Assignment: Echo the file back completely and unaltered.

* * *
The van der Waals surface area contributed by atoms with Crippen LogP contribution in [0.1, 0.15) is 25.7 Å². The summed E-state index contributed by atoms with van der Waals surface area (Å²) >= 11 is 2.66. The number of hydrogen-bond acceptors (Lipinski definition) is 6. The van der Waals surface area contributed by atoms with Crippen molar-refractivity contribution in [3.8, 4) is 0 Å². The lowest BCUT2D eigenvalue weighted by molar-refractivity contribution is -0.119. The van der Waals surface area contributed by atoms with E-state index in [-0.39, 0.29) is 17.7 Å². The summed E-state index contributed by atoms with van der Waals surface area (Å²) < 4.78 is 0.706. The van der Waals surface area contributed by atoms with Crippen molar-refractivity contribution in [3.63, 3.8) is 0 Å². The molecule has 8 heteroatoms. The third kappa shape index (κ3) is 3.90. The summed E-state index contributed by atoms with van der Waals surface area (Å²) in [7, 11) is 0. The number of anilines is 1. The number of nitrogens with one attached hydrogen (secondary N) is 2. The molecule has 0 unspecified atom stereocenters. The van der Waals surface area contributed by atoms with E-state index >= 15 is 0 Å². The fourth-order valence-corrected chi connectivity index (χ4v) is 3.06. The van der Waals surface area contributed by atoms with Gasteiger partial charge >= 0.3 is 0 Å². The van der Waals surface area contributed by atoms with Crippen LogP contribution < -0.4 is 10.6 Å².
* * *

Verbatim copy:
The van der Waals surface area contributed by atoms with Crippen LogP contribution in [0.1, 0.15) is 25.7 Å². The summed E-state index contributed by atoms with van der Waals surface area (Å²) >= 11 is 2.66. The number of hydrogen-bond acceptors (Lipinski definition) is 6. The van der Waals surface area contributed by atoms with Crippen molar-refractivity contribution in [3.8, 4) is 0 Å². The lowest BCUT2D eigenvalue weighted by molar-refractivity contribution is -0.119. The van der Waals surface area contributed by atoms with E-state index in [-0.39, 0.29) is 17.7 Å². The summed E-state index contributed by atoms with van der Waals surface area (Å²) < 4.78 is 0.706. The van der Waals surface area contributed by atoms with Crippen molar-refractivity contribution in [3.63, 3.8) is 0 Å². The molecule has 8 heteroatoms. The third kappa shape index (κ3) is 3.90. The summed E-state index contributed by atoms with van der Waals surface area (Å²) in [7, 11) is 0. The number of anilines is 1. The number of nitrogens with one attached hydrogen (secondary N) is 2. The molecule has 0 unspecified atom stereocenters. The van der Waals surface area contributed by atoms with E-state index >= 15 is 0 Å². The fourth-order valence-corrected chi connectivity index (χ4v) is 3.06. The van der Waals surface area contributed by atoms with Gasteiger partial charge >= 0.3 is 0 Å². The van der Waals surface area contributed by atoms with Crippen LogP contribution < -0.4 is 10.6 Å².